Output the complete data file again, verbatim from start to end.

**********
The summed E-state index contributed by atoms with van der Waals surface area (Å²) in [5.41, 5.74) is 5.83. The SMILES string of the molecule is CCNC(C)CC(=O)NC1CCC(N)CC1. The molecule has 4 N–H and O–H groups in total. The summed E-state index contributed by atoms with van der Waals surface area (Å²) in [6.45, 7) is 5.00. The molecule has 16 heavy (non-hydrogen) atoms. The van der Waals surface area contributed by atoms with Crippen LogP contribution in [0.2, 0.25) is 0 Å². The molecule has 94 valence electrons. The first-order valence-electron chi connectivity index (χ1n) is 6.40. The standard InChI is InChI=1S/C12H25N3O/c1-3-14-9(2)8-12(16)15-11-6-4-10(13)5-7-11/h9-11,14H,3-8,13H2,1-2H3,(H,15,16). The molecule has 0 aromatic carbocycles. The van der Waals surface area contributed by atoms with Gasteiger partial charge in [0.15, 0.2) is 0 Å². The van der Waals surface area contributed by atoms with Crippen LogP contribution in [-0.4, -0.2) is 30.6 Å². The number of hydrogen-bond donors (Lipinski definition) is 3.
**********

The summed E-state index contributed by atoms with van der Waals surface area (Å²) in [5.41, 5.74) is 5.83. The SMILES string of the molecule is CCNC(C)CC(=O)NC1CCC(N)CC1. The molecule has 4 N–H and O–H groups in total. The summed E-state index contributed by atoms with van der Waals surface area (Å²) in [6.45, 7) is 5.00. The molecule has 16 heavy (non-hydrogen) atoms. The van der Waals surface area contributed by atoms with Crippen LogP contribution in [0.2, 0.25) is 0 Å². The molecule has 94 valence electrons. The first-order valence-electron chi connectivity index (χ1n) is 6.40. The standard InChI is InChI=1S/C12H25N3O/c1-3-14-9(2)8-12(16)15-11-6-4-10(13)5-7-11/h9-11,14H,3-8,13H2,1-2H3,(H,15,16). The molecule has 0 aromatic carbocycles. The van der Waals surface area contributed by atoms with Gasteiger partial charge in [0.15, 0.2) is 0 Å². The van der Waals surface area contributed by atoms with Crippen LogP contribution in [-0.4, -0.2) is 30.6 Å². The number of hydrogen-bond donors (Lipinski definition) is 3.